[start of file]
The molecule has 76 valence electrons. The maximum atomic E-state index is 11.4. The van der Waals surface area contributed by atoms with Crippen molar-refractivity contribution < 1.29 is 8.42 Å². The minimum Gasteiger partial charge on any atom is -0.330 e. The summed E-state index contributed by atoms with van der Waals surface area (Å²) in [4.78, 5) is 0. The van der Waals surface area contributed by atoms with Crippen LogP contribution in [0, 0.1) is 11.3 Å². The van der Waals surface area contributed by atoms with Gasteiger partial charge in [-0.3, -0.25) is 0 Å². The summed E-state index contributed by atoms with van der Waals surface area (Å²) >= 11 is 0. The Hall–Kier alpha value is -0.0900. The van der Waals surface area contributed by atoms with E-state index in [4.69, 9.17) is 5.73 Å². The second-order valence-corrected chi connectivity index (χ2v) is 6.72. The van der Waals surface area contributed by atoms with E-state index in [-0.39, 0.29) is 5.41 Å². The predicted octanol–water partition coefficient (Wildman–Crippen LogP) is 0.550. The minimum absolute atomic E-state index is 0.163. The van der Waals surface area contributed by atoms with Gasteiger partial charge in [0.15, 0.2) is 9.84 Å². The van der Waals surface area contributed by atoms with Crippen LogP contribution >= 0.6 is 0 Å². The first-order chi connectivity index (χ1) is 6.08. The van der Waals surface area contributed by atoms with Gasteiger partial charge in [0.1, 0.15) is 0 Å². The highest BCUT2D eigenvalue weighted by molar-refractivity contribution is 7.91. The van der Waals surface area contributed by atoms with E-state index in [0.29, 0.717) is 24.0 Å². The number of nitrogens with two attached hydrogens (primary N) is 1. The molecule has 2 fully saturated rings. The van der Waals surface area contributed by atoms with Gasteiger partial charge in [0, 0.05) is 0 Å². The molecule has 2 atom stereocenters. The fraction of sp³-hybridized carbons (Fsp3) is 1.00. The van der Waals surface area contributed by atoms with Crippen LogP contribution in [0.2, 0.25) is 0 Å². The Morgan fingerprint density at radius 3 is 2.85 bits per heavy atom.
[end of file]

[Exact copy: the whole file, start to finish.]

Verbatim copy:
The molecule has 76 valence electrons. The maximum atomic E-state index is 11.4. The van der Waals surface area contributed by atoms with Crippen molar-refractivity contribution < 1.29 is 8.42 Å². The minimum Gasteiger partial charge on any atom is -0.330 e. The summed E-state index contributed by atoms with van der Waals surface area (Å²) in [4.78, 5) is 0. The van der Waals surface area contributed by atoms with Crippen LogP contribution in [0, 0.1) is 11.3 Å². The van der Waals surface area contributed by atoms with Gasteiger partial charge in [-0.3, -0.25) is 0 Å². The summed E-state index contributed by atoms with van der Waals surface area (Å²) >= 11 is 0. The Hall–Kier alpha value is -0.0900. The van der Waals surface area contributed by atoms with E-state index in [4.69, 9.17) is 5.73 Å². The second-order valence-corrected chi connectivity index (χ2v) is 6.72. The van der Waals surface area contributed by atoms with E-state index in [-0.39, 0.29) is 5.41 Å². The predicted octanol–water partition coefficient (Wildman–Crippen LogP) is 0.550. The minimum absolute atomic E-state index is 0.163. The van der Waals surface area contributed by atoms with Gasteiger partial charge in [0.15, 0.2) is 9.84 Å². The van der Waals surface area contributed by atoms with Crippen LogP contribution >= 0.6 is 0 Å². The first-order chi connectivity index (χ1) is 6.08. The van der Waals surface area contributed by atoms with Gasteiger partial charge in [0.1, 0.15) is 0 Å². The highest BCUT2D eigenvalue weighted by molar-refractivity contribution is 7.91. The van der Waals surface area contributed by atoms with E-state index in [0.29, 0.717) is 24.0 Å². The number of nitrogens with two attached hydrogens (primary N) is 1. The molecule has 2 fully saturated rings. The van der Waals surface area contributed by atoms with Gasteiger partial charge in [0, 0.05) is 0 Å². The molecule has 2 atom stereocenters. The fraction of sp³-hybridized carbons (Fsp3) is 1.00. The van der Waals surface area contributed by atoms with Crippen LogP contribution in [0.2, 0.25) is 0 Å². The Morgan fingerprint density at radius 3 is 2.85 bits per heavy atom.